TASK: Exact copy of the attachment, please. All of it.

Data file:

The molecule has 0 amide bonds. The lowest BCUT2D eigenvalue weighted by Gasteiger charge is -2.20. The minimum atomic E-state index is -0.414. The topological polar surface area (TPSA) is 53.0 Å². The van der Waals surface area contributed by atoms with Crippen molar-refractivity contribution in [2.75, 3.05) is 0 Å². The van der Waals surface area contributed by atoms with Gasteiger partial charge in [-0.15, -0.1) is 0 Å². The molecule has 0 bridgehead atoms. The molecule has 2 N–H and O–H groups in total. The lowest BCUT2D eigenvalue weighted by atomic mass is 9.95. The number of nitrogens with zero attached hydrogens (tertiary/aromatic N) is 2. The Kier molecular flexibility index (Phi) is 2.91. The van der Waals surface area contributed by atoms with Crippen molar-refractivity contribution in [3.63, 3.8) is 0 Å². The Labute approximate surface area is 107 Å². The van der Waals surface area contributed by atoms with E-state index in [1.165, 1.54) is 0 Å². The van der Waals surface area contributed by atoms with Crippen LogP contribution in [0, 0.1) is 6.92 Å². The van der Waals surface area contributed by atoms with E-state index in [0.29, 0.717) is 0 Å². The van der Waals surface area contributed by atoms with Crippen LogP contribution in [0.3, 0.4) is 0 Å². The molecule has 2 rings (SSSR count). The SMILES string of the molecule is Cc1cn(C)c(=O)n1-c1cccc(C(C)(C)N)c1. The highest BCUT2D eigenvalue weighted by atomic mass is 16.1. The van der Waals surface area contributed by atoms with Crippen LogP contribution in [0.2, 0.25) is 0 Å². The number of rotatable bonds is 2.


The molecule has 0 amide bonds. The lowest BCUT2D eigenvalue weighted by Gasteiger charge is -2.20. The minimum atomic E-state index is -0.414. The topological polar surface area (TPSA) is 53.0 Å². The van der Waals surface area contributed by atoms with Crippen molar-refractivity contribution in [2.75, 3.05) is 0 Å². The van der Waals surface area contributed by atoms with Gasteiger partial charge in [-0.15, -0.1) is 0 Å². The molecule has 0 bridgehead atoms. The molecule has 2 N–H and O–H groups in total. The lowest BCUT2D eigenvalue weighted by atomic mass is 9.95. The number of nitrogens with zero attached hydrogens (tertiary/aromatic N) is 2. The Kier molecular flexibility index (Phi) is 2.91. The van der Waals surface area contributed by atoms with Crippen molar-refractivity contribution in [3.63, 3.8) is 0 Å². The Labute approximate surface area is 107 Å². The van der Waals surface area contributed by atoms with E-state index in [1.165, 1.54) is 0 Å². The van der Waals surface area contributed by atoms with Crippen LogP contribution in [0, 0.1) is 6.92 Å². The van der Waals surface area contributed by atoms with E-state index in [0.29, 0.717) is 0 Å². The van der Waals surface area contributed by atoms with Crippen LogP contribution in [0.3, 0.4) is 0 Å². The molecule has 2 rings (SSSR count). The SMILES string of the molecule is Cc1cn(C)c(=O)n1-c1cccc(C(C)(C)N)c1. The highest BCUT2D eigenvalue weighted by atomic mass is 16.1. The van der Waals surface area contributed by atoms with Crippen LogP contribution in [0.2, 0.25) is 0 Å². The number of rotatable bonds is 2.